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01 Jan 2002 00:00
Life is short. Eternity isn’t.
That’s the message a congregation of nuns is preaching through a major Internet, TV, billboard and mail campaign.
The four-month effort, the most far-reaching in the history of the Adrian Dominican Sisters - and possibly the most extensive of any order’s - is designed to attract potential recruits and increase public awareness of the order at a time when the number of nuns across the country is declining dramatically.
“It’s another way to carry out our mission to preach the good news,” said Sister Corinne Sanders, the congregation’s formation director.
Nationally, the number of sisters has dropped 57% from
179 954 in 1965 to 78 094 in 2001, according to the Centre for Applied Research in the Apostolate at Georgetown University.
And the median age of the nation’s nuns is on the rise: from 63 in 1985 to 69 in 1999, according to the centre’s most recent statistics.
The Adrian Sisters are considered the largest Dominican congregation in the United States, and have a total worldwide membership of more than 1 000 sisters.
Yet they also are seeing their numbers drop.
Just one woman made her first profession of vows during the fiscal year ending June 30, 2001, according to the order’s 2000-2001 annual report.
But Sanders said the marketing campaign isn’t about boosting membership -it’s about reaching out to women who are being called by God to the sisterhood.
“My concern is not numbers,” she said. “If there is a woman who may be called to religious life, does she know we’re there? And can she contact us? That, for me, is the reason to become more visible.”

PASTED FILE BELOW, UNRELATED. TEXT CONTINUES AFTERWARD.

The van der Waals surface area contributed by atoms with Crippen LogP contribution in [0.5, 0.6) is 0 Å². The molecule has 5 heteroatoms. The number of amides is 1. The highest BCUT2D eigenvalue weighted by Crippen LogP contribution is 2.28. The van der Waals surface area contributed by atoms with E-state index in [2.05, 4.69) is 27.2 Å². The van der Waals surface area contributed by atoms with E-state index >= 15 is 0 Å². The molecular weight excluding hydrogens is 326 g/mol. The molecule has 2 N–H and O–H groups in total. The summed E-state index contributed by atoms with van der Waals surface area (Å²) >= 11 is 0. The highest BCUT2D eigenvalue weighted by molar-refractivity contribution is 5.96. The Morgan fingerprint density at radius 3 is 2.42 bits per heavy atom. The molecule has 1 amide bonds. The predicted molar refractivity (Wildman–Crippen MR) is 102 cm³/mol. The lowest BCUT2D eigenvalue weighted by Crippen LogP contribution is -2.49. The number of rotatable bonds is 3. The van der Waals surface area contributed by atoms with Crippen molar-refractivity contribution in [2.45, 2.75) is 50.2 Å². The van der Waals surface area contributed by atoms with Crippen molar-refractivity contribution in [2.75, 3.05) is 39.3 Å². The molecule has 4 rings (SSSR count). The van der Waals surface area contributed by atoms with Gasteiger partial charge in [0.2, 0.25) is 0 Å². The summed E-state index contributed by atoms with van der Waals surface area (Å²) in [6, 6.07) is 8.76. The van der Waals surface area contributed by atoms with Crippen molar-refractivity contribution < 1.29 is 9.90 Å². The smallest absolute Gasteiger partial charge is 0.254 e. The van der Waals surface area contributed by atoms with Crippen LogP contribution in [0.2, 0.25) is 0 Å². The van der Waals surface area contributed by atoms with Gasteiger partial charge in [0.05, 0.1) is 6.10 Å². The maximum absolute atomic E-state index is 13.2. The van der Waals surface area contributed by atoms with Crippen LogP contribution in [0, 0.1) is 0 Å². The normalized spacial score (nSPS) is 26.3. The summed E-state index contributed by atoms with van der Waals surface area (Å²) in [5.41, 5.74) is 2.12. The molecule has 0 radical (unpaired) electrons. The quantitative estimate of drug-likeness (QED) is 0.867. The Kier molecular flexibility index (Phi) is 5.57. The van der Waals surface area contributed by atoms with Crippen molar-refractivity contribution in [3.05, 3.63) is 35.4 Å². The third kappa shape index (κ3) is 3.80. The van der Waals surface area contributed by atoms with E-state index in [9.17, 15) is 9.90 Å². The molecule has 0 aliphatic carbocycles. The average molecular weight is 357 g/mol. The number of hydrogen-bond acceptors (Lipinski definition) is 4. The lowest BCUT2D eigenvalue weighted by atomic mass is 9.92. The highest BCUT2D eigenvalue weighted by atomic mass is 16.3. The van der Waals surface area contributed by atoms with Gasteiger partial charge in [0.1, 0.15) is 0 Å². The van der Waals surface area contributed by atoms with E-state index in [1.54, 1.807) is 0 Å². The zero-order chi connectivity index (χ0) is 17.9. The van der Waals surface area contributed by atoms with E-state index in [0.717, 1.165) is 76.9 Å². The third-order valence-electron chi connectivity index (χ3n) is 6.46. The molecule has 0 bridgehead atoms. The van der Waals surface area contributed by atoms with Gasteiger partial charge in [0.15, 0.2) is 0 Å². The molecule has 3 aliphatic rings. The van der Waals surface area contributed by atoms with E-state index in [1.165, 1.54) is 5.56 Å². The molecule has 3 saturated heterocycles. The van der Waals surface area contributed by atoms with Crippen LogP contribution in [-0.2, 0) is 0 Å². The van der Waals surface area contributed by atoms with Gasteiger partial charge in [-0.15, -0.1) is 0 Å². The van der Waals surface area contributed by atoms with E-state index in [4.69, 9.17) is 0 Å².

The congregation, based in the small southeast Michigan community of Adrian, began creating the marketing campaign about a year and a half ago, Sanders said. It cost $200 000 and was mostly paid for with private donations.
The sisters worked with marketing professionals, formed focus groups and targeted a demographic group of 20- to 35-year-old women. They developed tag lines and slogans to tie the different forms of advertising together.
On April 8, billboards featuring the sisters’ Web site began appearing along Michigan highways. Television ads also began airing on Detroit area stations during popular shows.
The TV commercial poses the question, ‘Is God tapping on your shoulder?’ and uses the tag line, ‘Life is short. Eternity isn’t’, which also appears on the billboards.
Since the campaign was launched, the sisters have received over 450 phone calls concerning the ads. Hits on the Web site have risen from 150 a week in March to more than 4 000 a week in May.
Dominican nuns, who mostly have shed their habits for
contemporary clothing and live in apartments or houses rather than convents, now hold jobs such as CEOs, lobbyists, lawyers and artists.
Sanders said the mission of the Dominican Order, founded in the 13th century, has always been to go to the people to preach.
That’s what makes the Internet a natural place for the sisters to reach the public, she said.
“The Internet users are young people. My generation learned to use it in the workplace. But I know with my nieces and nephews, they don’t even have a reality
without it.” - Sapa-AP
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